Opportunities and Challenges in Additive Manufacturing to Redesign Metal Parts for Light-weighting and Performance Enhancement
Additive Manufacturing (AM) also known as 3D printing has been receiving a lot of attention lately from the industry, media, government agencies and other organizations. The market has been growing steadily (Ref. Wohlers Report 2017) for AM machine suppliers and producers of parts, patterns and tooling. The amount of functional parts that go into final products being produced by AM has more than doubled in the last 4-5 years. Users of AM already consider it, to be creating a competitive advantage. Majority of the AM activities are in automotive, aerospace, industrial and business machines, consumer goods and medical and dental sectors. Prototype and proof of concept creation are still the major applications. Production parts, education, marketing and demo samples, art and hobby come next. FDM, SLA, and SLS for plastics are the most widely used technologies. Plastics constitute more than 80 percent of 3D printed parts. However, AM for metals using powder bed fusion (PBF) technologies such as Direct Metal, Laser Sintering (DMLS) and Selective Laser Sintering (SLS) are the fastest growing segment.
Software, the major enabler for innovation in the AM machines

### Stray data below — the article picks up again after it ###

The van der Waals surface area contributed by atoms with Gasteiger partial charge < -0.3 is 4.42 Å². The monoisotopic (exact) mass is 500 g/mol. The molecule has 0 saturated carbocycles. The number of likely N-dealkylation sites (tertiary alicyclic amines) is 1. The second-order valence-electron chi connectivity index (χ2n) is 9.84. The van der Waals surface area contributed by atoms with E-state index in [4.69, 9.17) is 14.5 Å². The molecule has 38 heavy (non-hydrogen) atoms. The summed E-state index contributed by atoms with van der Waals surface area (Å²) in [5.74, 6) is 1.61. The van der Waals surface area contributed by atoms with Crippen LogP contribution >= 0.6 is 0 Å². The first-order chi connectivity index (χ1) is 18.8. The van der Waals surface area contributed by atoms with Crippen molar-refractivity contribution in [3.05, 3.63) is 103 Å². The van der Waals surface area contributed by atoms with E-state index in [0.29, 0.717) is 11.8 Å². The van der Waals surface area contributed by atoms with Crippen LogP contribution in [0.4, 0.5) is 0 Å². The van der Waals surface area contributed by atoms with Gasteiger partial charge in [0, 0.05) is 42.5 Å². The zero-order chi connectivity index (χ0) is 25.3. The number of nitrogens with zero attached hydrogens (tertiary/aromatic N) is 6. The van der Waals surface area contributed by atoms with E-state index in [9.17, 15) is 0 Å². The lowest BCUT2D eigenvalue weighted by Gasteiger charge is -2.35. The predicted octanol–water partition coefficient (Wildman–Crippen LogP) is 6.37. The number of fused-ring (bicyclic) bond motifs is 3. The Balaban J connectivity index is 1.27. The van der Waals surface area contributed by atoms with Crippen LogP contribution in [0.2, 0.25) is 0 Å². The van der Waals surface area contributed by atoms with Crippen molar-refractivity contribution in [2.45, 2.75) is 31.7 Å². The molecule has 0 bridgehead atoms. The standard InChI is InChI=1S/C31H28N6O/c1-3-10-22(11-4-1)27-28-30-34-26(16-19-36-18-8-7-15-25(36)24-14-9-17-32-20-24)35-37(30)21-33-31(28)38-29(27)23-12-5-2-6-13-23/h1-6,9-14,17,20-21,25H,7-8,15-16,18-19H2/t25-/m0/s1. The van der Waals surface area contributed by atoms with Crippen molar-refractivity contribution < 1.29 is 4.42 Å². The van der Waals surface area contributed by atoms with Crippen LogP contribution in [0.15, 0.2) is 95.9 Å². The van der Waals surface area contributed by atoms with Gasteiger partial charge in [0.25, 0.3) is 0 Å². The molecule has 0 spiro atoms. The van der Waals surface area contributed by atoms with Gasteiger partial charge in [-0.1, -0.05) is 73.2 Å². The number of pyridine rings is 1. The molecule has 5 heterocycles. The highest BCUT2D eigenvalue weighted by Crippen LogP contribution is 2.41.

Metal AM based on PBF seems to have great potential to produce high value components for airplanes, automobiles, machine tools, and medical implants. Without the constraints of the conventional manufacturing processes such as closing and opening of dies and molds for stamping and casting, AM may provide unprecedented opportunities for innovation and consolidation of parts while reducing weight and improving product performance. Shown below (Courtesy APWorks) is the world’s first 3D printed prototype for Light Rider, an electric motorcycle capable of going up to 80 kilometers per hour with a total weight of just 35 kg. Topology optimization which starts with a package space and operational loads was used to design the 3D printed frame weighing just 6 kg. Another example of the design and manufacturing freedom offered by AM is shown (Courtesy Altair) for a robotic manipulator where the weight was reduced by 30 percent without compromising stiffness by applying topology optimization to the parts shown in yellow.